First Nations lead the charge against Canada-China Trade deal
First Nations in BC are playing a national leadership role in pushing back against the controversial Canada China Foreign Investment Promotion and Protection Agreement (FIPPA), and are hooking up with some non-Aboriginal allies in that fight. We’ve just received a press release issued today by the Union of BC Indian Chiefs (UBCIC), the Hupacasath First Nation, as well as Leadnow.ca and the Council of Canadians headlined: “First Nations Demand Harper Government Honour Constitutional Duty to Consult Regarding the Canada China FIPPA.”
Over a month ago we wrote a post asking whether the Canadian government had a legal obligation to consult with Canada’s First Nations. We can also now reveal that we’ve provided funding through our Environmental Dispute Resolution Fund (EDRF) to a BC First Nation to examine their legal options should they not be meaningfully consulted before FIPPA is ratified.
The UBCIC release confirms that many First Nations are examining their options. Grand Chief Stewart Phillip, President of the UBCIC, states:
The UBCIC calls on the Harper Government to ensure that Canada fulfills its duty to consult and accommodate First Nations on FIPPA consistent with the principles of Free, Prior and Informed Consent as identified in Article 19 of the United Nations Declaration on the Rights of Indigenous Peoples. Any further effort to ratify this agreement will adversely impact our inherent rights and territories forcing First Nations to take immediate legal action.
Similarly, Brenda Sayers, Councillor of the Hupacasath First Nation, says:
First Nations expect the Stephen Harper Federal government to inform First Nations immediately if they take the position that they are not required to consult with First Nations prior to the final steps that will bring the FIPPA into force so that we can seek the assistance of the Court. Any effort to ratify the FIPPA in a hasty manner that violates the government’s duty to meaningfully consult and accommodate would taint the honour of the Crown.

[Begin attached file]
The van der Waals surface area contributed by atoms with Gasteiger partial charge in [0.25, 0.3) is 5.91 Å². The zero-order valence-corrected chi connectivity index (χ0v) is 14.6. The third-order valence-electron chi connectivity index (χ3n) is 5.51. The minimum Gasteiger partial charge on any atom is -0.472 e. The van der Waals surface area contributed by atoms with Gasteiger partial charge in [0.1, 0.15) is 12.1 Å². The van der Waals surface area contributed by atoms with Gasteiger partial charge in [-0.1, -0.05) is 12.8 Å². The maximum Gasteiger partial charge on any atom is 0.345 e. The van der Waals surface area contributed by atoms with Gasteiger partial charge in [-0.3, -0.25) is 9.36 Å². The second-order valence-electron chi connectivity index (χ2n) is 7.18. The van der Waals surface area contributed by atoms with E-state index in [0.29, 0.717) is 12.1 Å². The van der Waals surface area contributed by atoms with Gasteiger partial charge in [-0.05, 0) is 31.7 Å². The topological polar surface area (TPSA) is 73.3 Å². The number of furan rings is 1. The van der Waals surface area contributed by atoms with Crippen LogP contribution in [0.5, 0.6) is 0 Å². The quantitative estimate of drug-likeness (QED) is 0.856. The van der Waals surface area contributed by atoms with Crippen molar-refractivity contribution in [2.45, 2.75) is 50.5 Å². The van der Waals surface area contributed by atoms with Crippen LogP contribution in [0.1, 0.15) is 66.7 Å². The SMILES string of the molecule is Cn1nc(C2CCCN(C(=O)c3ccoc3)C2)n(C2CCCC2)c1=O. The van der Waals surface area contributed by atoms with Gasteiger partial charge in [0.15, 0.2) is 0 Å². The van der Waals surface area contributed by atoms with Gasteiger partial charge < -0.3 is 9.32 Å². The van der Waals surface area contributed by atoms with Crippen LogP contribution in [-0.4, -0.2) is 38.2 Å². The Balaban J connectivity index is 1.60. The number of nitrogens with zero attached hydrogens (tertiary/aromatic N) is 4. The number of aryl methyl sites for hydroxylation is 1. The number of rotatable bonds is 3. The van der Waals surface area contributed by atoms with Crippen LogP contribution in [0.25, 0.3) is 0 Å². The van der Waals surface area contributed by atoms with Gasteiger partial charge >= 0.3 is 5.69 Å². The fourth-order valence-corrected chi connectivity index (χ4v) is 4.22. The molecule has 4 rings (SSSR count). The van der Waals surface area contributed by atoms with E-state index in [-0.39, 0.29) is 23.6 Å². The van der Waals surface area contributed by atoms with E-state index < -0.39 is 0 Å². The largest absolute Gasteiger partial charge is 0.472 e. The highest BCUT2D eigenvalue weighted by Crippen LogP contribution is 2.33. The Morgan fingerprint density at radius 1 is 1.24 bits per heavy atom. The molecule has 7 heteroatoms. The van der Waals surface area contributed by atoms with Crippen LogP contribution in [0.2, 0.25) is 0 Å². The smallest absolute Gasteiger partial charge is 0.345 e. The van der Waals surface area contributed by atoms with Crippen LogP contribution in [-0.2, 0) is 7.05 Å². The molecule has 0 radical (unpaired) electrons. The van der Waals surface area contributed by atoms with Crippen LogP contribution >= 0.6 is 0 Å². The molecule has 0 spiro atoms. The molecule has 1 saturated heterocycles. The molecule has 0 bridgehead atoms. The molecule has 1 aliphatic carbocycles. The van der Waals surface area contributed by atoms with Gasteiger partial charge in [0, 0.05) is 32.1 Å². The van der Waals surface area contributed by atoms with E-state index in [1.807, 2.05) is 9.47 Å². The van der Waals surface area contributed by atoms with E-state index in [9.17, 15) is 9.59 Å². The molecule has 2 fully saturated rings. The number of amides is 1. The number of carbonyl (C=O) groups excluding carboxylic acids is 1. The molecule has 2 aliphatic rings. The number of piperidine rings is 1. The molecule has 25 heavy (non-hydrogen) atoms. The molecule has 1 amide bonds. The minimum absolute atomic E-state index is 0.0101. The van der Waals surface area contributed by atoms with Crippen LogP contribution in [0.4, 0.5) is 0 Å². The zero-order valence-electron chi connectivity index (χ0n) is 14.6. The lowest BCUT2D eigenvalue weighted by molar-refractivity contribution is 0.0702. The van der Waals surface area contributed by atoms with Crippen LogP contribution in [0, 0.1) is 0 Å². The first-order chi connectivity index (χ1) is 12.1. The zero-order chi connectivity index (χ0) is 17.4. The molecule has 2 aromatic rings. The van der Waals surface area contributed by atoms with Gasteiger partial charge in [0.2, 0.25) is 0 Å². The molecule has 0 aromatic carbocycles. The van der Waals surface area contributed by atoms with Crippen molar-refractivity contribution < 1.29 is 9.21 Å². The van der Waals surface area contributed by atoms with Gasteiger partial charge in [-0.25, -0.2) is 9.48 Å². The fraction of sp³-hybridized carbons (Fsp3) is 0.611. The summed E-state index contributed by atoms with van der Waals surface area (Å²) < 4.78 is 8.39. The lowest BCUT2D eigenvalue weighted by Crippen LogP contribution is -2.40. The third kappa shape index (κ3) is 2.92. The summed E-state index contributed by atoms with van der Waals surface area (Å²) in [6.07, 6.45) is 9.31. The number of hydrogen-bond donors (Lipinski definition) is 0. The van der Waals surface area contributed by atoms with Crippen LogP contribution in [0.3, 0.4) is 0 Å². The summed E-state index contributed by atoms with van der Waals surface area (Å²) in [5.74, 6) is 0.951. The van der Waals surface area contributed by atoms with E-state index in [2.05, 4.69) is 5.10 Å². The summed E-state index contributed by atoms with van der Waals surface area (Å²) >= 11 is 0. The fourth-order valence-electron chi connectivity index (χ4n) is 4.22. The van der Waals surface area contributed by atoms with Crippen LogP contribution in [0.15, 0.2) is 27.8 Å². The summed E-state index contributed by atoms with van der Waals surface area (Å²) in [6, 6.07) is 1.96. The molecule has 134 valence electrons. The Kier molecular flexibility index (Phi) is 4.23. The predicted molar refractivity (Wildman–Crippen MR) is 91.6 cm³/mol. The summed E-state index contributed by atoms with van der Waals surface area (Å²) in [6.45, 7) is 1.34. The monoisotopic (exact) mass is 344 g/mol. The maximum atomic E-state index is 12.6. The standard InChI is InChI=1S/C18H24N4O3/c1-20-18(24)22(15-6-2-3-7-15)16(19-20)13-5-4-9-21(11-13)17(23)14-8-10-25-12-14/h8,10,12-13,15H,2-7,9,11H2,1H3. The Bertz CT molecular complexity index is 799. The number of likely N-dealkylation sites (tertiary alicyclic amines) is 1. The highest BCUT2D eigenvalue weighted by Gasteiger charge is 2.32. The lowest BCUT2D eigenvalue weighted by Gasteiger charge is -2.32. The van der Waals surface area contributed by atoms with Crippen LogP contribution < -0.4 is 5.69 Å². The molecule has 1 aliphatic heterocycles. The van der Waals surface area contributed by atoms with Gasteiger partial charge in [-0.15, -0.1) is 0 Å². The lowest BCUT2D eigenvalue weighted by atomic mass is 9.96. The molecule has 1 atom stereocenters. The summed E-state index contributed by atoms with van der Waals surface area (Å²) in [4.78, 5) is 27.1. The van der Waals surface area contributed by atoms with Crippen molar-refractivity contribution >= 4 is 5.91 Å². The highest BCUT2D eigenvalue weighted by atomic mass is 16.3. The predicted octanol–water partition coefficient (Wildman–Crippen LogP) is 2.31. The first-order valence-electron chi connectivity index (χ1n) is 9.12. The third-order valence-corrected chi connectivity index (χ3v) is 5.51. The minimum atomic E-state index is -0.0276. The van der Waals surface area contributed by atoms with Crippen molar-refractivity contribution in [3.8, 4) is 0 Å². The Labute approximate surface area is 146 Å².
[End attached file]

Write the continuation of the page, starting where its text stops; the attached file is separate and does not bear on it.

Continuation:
The “honour of the Crown” that Councillor Sayers is referring to is an important legal concept about the high level of integrity with which Canada’s governments need to engage with First Nations, and their constitutional duty to do so.
We strongly support the right of First Nations to be consulted on FIPPA and other agreements which may negatively impact on their Rights and Title.
We’re also glad to see the Council of Canadians and LeadNow.ca publicly pressing the Canadian government to meet its obligations to Canada’s First Nations. This is just the latest example of First Nations and settler Canadians working together to protect our future and our environment (the fight against tar sands pipelines and tankers in BC is another great example). It’s a very encouraging trend, and one in which West Coast Environmental Law has been, and will continue to be, an active participant.
We agree with Council of Canadians Chairperson, Maude Barlow, that:
The Federal Government has not acted with due diligence and have clearly not fulfilled constitutional obligations they have to either the First Nations or the Provinces. These obligations must be met before even considering the ratification of something that will give 31 year access to the resources in a way that could undermine Indigenous rights and the environment.
These types of alliances – with all Canadians insisting on the fair treatment of First Nations – need to grow – both in relation to this issue and generally.
Meanwhile, in unrelated news…
… it seems relevant to note, before closing, that there is a current example of what FIPPA might mean on the ground unfolding in BC right now. HD Mining International, owned by the Chinese Huiyong Holding Group, has signaled that it may sue the Canadian government for comments made about its use of Chinese workers. The company has previously indicated that if court actions halt its use of the workers, it may cost the company millions of dollars.
The current threat of litigation is taking place under Canadian law. However, it is worth asking whether, if Canada ratifies FIPPA, similar future disputes might be carried out through arbitration with China, and in international processes outside of the Canadian court system.
By Andrew Gage, Staff Lawyer